- Podiatrists mainly deal with foot and ankle problems, but the knee is not far behind. This is because the knee is so influenced by changes in foot position from the changes in shoe gear to the design of orthotic devices to the activities they participate in doing. You really can not treat the foot in isolation since “the foot bone is connected to the ankle bone, the ankle bone connected to the leg bone, etc etc”. The knee is influenced by the foot/ankle complex biomechanics, but also by its own independent joint motions, and also influenced from the hip and spine above. Some patients have a one to one relationship between their foot and knee mechanics, and some have a reverse relationship where the foot moves in one direction and the knee another direction. It is crucial to watch your patients walk and run and see what the influence of changes in biomechanics of the foot mean to how the knee moves (you can place the patient in different shoes, different wedges, even different speeds of running). The knee is like the big toe joint in that it is actually two joints in one (“double the pleasure, double the fun”). There is the joint between the femur (above) and the tibia (below), and the joint between the femur and knee cap (aka patella). Problems can occur from one or both joints at the same time. There are so many issues on how the knee cap moves that I can not keep up with all the names for the same problem (patello-femoral dysfunction, runner’s knee, dancer’s knee, biker’s knee, chondromalacia patella, quadriceps insufficiency, etc).
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Sunday, February 1, 2015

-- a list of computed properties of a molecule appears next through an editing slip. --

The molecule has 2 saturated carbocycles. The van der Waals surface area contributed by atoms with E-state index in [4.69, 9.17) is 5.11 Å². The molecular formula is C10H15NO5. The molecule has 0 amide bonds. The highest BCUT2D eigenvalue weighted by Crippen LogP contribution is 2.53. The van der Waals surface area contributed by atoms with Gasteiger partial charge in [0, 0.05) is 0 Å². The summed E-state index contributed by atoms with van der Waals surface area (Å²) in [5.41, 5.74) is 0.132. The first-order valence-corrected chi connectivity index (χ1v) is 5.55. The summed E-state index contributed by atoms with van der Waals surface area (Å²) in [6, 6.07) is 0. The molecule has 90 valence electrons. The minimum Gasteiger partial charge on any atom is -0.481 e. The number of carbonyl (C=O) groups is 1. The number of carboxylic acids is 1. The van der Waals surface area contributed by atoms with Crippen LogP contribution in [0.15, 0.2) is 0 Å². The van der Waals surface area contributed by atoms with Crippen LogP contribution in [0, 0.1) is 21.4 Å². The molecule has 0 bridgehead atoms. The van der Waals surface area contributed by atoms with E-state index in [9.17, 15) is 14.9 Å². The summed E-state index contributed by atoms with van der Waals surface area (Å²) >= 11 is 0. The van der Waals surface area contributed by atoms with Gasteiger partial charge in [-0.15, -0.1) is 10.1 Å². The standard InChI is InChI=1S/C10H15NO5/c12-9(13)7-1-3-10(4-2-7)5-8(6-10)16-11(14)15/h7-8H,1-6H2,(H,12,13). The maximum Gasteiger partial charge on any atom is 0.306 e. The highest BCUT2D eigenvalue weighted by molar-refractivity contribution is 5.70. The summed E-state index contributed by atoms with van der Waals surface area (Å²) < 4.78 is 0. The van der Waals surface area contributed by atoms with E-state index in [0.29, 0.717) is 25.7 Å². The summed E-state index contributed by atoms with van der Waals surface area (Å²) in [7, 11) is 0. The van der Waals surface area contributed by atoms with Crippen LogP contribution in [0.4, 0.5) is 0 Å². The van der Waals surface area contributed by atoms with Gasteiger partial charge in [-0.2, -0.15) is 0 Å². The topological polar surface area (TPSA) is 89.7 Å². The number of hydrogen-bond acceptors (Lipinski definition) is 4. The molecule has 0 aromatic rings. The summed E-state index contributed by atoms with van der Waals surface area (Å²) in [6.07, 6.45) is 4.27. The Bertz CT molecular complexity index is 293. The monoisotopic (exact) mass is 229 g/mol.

Knee Mechanics: General Podiatry Concerns
In general, the knee moves with the foot. As someone walks and runs, you want internal rotation at the knee following heel contact (as the foot pronates). This motion is crucial for shock absorption at the foot, ankle, and knee. Then, you want external rotation at the knee from midstance to push off as the foot supinates. These motions, when in sync, produce little or no stress on the knee. But, when the motions are excessive or limited in one area or in opposite directions, trouble occurs. Orthopedists have been studying knee motion for years, along with physical therapists, so they can sense when the motions (or lack of) are problematic. I believe it is really having someone take the time to assess these simple issues to suggest if changing the abnormal stress can help the symptoms. I find gait evaluation to be crucial in this area, not only in the discovery phase, but then in changing the motion to reverse the abnormal stress. I think here lies the problem with knee pain. The physicians and PTs see the abnormal motion, but do not know how to reverse it (sometimes impossible), so surgery is too often gone to. Or, they never really watch the walking and running motions, so they assume it can not be caused by abnormal mechanics.
What are these abnormal stresses that are easily observable in gait?
When we watch someone with knee pain walk and/or run, you look at various aspects of that motion that can produce problems and has cures. Unfortunately, since we are always looking for clues on what we know, sometimes we miss the real problem because we simply do not understand it. All of the following observations can cause problems and can be broken down to various treatment modalities. These gait observations include:
What is the foot doing?
What is the knee doing?
Is there abnormal pronation that is effecting knee motion that can be treated? Is there abnormal supination effecting knee motion that can be treated?
Is the foot pronation linked with internal femoral rotation, or does the knee externally rotate at that time? (indicating opposite motions)
Is there varus thrust at the knee with excessive foot supination, or with excessive foot pronation? (causing wear of the medial knee compartment)
Does the foot pronate while the knee remains straight? (where torque stress can build up in the knee joint)
Is there limb dominance to the side of the worse knee pain? (Possible sign of short leg syndrome) Is there excessive internal femoral rotation more than foot pronation? (Possible sign of weak external hip rotators)
Is the knee functioning too flexed, instead of straightening during midstance? (Possible sign of tight hamstrings) Is the knee functioning too straight, instead of flexing during the heel contact phase? (Possible sign of weak quadriceps)